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000030455 0248_ $$aoai:doc.rero.ch:20121010105351-JD$$punifr$$ppostprint$$prero_explore$$particle$$zthesis_urn$$zcdu57$$zreport$$zthesis$$zbook$$zjournal$$zcdu16$$zpreprint$$zcdu1$$zdissertation$$zcdu34
000030455 041__ $$aeng
000030455 080__ $$a57
000030455 100__ $$aHamilton, Jill A.$$uCentre for Forest Conservation Genetics and Department of Forest Sciences, University of British Columbia, Canada
000030455 245__ $$9eng$$aGenomic and phenotypic architecture of a spruce hybrid zone (Picea sitchensis × P. glauca)
000030455 269__ $$c2012-09-12
000030455 520__ $$9eng$$aInterspecific hybridization may enhance the capacity of populations to adapt to changing environments, and has practical implications for reforestation. We use genome-wide estimates of admixture and phenotypic traits for trees in a common garden to examine the extent and direction of gene flow across a Picea hybrid zone, testing assumptions of the bounded hybrid superiority and tension zone models of hybrid zone maintenance. Seeds were collected from the ecological transition zone spanning from maritime to continental climates across the Picea sitchensis–P. glauca contact zone, and 721 trees were planted in a common garden experiment within the hybrid zone. Individuals were genotyped using a panel of 384 candidate-gene single nucleotide polymorphisms (SNPs) putatively associated with adaptive traits in Picea, and phenotyped at age ten for height and autumn cold hardiness. Low interspecific heterozygosity in hybrids indicated that intrinsic reproductive barriers were too weak to prevent widespread recombination, although introgression appeared asymmetric with P. sitchensis dominating the zone. Whereas marker-based hybrid index was strongly correlated with climate and geography, phenotypic traits exhibited weak or no significant clines. Our results indicated that exogenous selection appeared to play a strong role in the distribution and structure of this hybrid zone, indicative of an environmentally determined bounded hybrid superiority model of hybrid zone maintenance, although endogenous mechanisms could not be ruled out. This study provides insight into the mechanisms underlying adaptation across ecologically transitional hybrid zones that will ultimately provide an additional tool in managing these economically important tree species.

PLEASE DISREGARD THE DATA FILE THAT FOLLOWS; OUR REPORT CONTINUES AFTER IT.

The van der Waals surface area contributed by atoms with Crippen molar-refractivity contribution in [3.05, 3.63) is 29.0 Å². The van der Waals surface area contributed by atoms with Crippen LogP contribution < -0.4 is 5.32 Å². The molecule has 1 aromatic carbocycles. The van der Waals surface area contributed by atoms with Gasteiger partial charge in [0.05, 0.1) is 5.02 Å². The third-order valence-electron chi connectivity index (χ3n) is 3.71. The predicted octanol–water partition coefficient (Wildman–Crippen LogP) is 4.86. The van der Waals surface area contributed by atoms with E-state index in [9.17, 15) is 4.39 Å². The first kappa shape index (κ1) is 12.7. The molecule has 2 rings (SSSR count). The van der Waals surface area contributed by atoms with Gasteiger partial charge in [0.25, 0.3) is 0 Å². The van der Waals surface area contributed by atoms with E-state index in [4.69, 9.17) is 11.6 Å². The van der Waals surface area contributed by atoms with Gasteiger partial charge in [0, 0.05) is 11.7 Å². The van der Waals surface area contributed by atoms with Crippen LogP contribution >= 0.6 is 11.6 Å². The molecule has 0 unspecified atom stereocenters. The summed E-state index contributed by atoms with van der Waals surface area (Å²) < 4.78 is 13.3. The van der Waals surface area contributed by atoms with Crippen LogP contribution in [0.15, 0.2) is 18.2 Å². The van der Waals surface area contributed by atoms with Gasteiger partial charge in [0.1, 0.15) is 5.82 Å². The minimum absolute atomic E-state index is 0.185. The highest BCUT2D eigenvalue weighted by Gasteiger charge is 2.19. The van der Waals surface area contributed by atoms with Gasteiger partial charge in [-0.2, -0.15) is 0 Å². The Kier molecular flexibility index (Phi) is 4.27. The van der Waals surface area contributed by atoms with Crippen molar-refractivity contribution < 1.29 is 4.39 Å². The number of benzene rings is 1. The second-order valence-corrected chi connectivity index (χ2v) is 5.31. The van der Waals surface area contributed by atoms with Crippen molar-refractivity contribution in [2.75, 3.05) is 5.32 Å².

000030455 695__ $$9eng$$aclimate change ; cold hardiness ; hybrid zone ; phenotypes ; single nucleotide polymorphisms ; spruce
000030455 700__ $$aLexer, Christian$$uUnit of Ecology and Evolution, Department of Biology, University of Fribourg, Switzerland
000030455 700__ $$aAitken, Sally N.$$uCentre for Forest Conservation Genetics and Department of Forest Sciences, University of British Columbia, Canada
000030455 773__ $$g2012///-$$tMolecular Ecology
000030455 775__ $$gPublished version$$ohttp://dx.doi.org/10.1111/mec.12007
000030455 8564_ $$flex_gpa.pdf$$qapplication/pdf$$s246351$$uhttp://doc.rero.ch/record/30455/files/lex_gpa.pdf$$yorder:2$$zpdf
000030455 8564_ $$flex_gpa_sm.pdf$$qapplication/pdf$$s205116$$uhttp://doc.rero.ch/record/30455/files/lex_gpa_sm.pdf$$yorder:1$$zSupplementary material
000030455 918__ $$aFaculté des sciences$$bDécanat, Ch. du Musée 6A, 1700 Fribourg$$cBiologie
000030455 919__ $$aUniversité de Fribourg$$bFribourg$$ddoc.support@rero.ch
000030455 980__ $$aPOSTPRINT$$bUNIFR$$fART_JOURNAL
000030455 990__ $$a20121010105351-JD